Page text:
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Summary of Parshat Behar and Bechukotai

by the editors    
of Torah from Dixie    

Parshat Behar (Leviticus 25:1-26:2) focuses primarily on mitzvot concerning the land of Israel, beginning with the command to observe Shemittah the mitzvah to leave one's fields uncultivated every seventh year, refraining from the normal cycle of planting and harvesting. Similarly, the earth in Israel is to remain unworked in the Yovel, or 50th year, at which time the ownership of land automatically returns to its ancestral heritage. Hashem promises that He will bless the land in the sixth year so that it will produce enough to last throughout the Shemittah period. After describing the process by which original land owners can redeem their ancestral property in the years before Yovel, the portion shifts to speak about the poor and downtrodden. Not only are we commanded to give them tzedakah (charity) and to do acts of loving kindness for them, but ideally we are to provide them with the means to raise themselves out of their poverty-stricken state. We are prohibited to receive and pay any interest on loans made to other Jews. The Torah then discusses the various details regarding Jewish and gentile servants working for Jews, and the mitzvah to redeem Jews who are servants to gentiles. All Jewish servants are to be set free at the onset of the Yovel year. The portion concludes by repeating the prohibition of worshipping idols, and the mitzvot to guard the Shabbat from desecration and revere Hashem's sanctified places.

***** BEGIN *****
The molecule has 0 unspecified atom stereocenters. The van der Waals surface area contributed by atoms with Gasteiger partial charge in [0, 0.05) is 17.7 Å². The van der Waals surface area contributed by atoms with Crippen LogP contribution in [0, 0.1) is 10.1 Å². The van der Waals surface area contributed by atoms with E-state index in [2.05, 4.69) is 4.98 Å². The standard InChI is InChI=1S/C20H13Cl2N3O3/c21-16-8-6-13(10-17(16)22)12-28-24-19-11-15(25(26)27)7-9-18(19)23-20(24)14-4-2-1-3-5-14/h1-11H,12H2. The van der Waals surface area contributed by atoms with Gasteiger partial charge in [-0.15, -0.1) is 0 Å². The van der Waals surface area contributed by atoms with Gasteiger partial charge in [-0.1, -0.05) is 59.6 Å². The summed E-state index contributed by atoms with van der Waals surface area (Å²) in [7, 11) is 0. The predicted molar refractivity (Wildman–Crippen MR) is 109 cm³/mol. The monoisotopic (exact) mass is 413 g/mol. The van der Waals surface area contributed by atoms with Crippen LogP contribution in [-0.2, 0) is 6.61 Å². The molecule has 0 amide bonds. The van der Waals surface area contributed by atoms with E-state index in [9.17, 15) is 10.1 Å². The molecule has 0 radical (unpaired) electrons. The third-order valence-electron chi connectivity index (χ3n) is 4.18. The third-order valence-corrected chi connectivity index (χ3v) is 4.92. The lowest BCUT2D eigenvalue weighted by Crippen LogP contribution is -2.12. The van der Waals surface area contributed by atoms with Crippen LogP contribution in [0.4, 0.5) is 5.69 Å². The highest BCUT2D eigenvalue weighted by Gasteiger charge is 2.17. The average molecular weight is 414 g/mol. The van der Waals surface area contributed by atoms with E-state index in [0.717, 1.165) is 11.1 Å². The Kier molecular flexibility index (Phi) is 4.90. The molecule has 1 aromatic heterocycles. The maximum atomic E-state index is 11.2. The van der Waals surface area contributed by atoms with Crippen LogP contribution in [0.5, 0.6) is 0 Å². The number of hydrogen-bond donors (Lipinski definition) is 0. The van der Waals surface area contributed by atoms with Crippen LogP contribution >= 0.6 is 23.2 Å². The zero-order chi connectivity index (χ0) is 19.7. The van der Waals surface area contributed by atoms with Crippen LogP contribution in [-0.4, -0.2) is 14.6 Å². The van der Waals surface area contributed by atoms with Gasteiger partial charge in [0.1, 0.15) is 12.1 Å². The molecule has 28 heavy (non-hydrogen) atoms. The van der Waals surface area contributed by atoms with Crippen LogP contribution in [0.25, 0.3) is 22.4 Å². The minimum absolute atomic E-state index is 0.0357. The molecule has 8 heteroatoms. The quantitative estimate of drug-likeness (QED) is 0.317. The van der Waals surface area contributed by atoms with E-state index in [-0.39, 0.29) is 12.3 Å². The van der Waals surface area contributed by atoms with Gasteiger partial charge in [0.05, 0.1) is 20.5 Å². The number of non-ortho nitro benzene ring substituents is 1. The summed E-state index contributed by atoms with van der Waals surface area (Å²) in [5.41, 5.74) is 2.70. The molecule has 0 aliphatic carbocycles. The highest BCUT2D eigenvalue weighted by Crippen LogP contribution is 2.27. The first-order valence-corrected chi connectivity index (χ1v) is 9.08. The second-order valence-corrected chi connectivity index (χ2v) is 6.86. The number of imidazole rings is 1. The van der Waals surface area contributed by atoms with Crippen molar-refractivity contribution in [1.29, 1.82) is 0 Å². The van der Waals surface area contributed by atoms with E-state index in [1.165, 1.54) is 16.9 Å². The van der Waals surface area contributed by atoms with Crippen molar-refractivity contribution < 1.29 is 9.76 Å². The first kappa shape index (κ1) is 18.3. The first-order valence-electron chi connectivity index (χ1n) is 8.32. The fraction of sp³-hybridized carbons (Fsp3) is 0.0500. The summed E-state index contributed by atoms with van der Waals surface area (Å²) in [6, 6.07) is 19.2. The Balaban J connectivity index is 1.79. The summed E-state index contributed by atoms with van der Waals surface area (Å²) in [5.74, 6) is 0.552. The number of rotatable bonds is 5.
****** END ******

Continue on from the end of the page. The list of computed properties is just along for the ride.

Parshat Bechukotai (Leviticus 26:3-27:34), the last Torah portion in the book of Leviticus, begins by briefly listing some of the blessings and rewards that the Jewish people will receive for diligently following the Torah and performing Hashem's mitzvot. The portion then shifts to the subject matter which has made it famous the tochachah, Hashem's harsh rebuke. Step by step, the Torah describes the tragedies which will befall the Jewish people, often in graphic terms, as they abandon the observance of Hashem's Torah and mitzvot, providing an eerie account of what has been our history to this day. The portion then goes on to speak about the sanctification of voluntary gifts to the Temple and the process by which a person can monetarily redeem those sanctified items for his own use. The book of Leviticus concludes with a brief discussion of tithes, including a portion which the farmer must himself consume within the city of Jerusalem called ma'aser sheni.

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